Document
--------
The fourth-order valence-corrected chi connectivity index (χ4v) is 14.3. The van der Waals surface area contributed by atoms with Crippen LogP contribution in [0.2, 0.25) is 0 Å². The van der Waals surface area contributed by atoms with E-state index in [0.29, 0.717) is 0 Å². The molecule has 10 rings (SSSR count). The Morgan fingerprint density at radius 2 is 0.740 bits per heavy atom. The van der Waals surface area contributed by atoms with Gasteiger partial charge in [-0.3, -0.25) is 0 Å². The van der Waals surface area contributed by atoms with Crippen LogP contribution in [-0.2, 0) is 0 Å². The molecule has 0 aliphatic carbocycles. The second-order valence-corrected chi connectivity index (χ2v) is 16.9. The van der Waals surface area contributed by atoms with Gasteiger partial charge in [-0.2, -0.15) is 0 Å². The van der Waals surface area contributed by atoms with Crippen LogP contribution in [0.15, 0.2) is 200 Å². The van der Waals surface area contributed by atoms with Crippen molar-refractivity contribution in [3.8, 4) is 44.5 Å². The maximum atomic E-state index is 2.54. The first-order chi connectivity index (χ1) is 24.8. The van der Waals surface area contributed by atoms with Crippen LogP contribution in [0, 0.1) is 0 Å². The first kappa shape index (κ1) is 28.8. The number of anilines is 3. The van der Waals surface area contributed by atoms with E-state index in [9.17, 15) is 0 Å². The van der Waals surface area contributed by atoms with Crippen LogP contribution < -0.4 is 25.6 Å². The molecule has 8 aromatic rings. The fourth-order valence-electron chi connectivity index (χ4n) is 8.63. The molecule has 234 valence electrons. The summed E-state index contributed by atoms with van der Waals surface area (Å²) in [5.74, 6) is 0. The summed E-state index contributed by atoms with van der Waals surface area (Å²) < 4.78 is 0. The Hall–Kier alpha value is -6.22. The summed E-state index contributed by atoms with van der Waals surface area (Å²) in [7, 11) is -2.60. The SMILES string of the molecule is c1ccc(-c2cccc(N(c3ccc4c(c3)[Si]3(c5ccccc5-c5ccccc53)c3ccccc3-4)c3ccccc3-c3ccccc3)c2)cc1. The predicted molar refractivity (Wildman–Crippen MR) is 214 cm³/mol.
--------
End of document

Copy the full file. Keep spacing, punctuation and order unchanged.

The fourth-order valence-corrected chi connectivity index (χ4v) is 14.3. The van der Waals surface area contributed by atoms with Crippen LogP contribution in [0.2, 0.25) is 0 Å². The van der Waals surface area contributed by atoms with E-state index in [0.29, 0.717) is 0 Å². The molecule has 10 rings (SSSR count). The Morgan fingerprint density at radius 2 is 0.740 bits per heavy atom. The van der Waals surface area contributed by atoms with Gasteiger partial charge in [-0.3, -0.25) is 0 Å². The van der Waals surface area contributed by atoms with Crippen LogP contribution in [-0.2, 0) is 0 Å². The molecule has 0 aliphatic carbocycles. The second-order valence-corrected chi connectivity index (χ2v) is 16.9. The van der Waals surface area contributed by atoms with Gasteiger partial charge in [-0.2, -0.15) is 0 Å². The van der Waals surface area contributed by atoms with Crippen LogP contribution in [0.15, 0.2) is 200 Å². The van der Waals surface area contributed by atoms with Crippen molar-refractivity contribution in [3.8, 4) is 44.5 Å². The maximum atomic E-state index is 2.54. The first-order chi connectivity index (χ1) is 24.8. The van der Waals surface area contributed by atoms with Crippen LogP contribution in [0, 0.1) is 0 Å². The first kappa shape index (κ1) is 28.8. The number of anilines is 3. The van der Waals surface area contributed by atoms with E-state index in [9.17, 15) is 0 Å². The van der Waals surface area contributed by atoms with Crippen LogP contribution < -0.4 is 25.6 Å². The molecule has 8 aromatic rings. The fourth-order valence-electron chi connectivity index (χ4n) is 8.63. The molecule has 234 valence electrons. The summed E-state index contributed by atoms with van der Waals surface area (Å²) in [5.74, 6) is 0. The summed E-state index contributed by atoms with van der Waals surface area (Å²) < 4.78 is 0. The Hall–Kier alpha value is -6.22. The summed E-state index contributed by atoms with van der Waals surface area (Å²) in [7, 11) is -2.60. The SMILES string of the molecule is c1ccc(-c2cccc(N(c3ccc4c(c3)[Si]3(c5ccccc5-c5ccccc53)c3ccccc3-4)c3ccccc3-c3ccccc3)c2)cc1. The predicted molar refractivity (Wildman–Crippen MR) is 214 cm³/mol.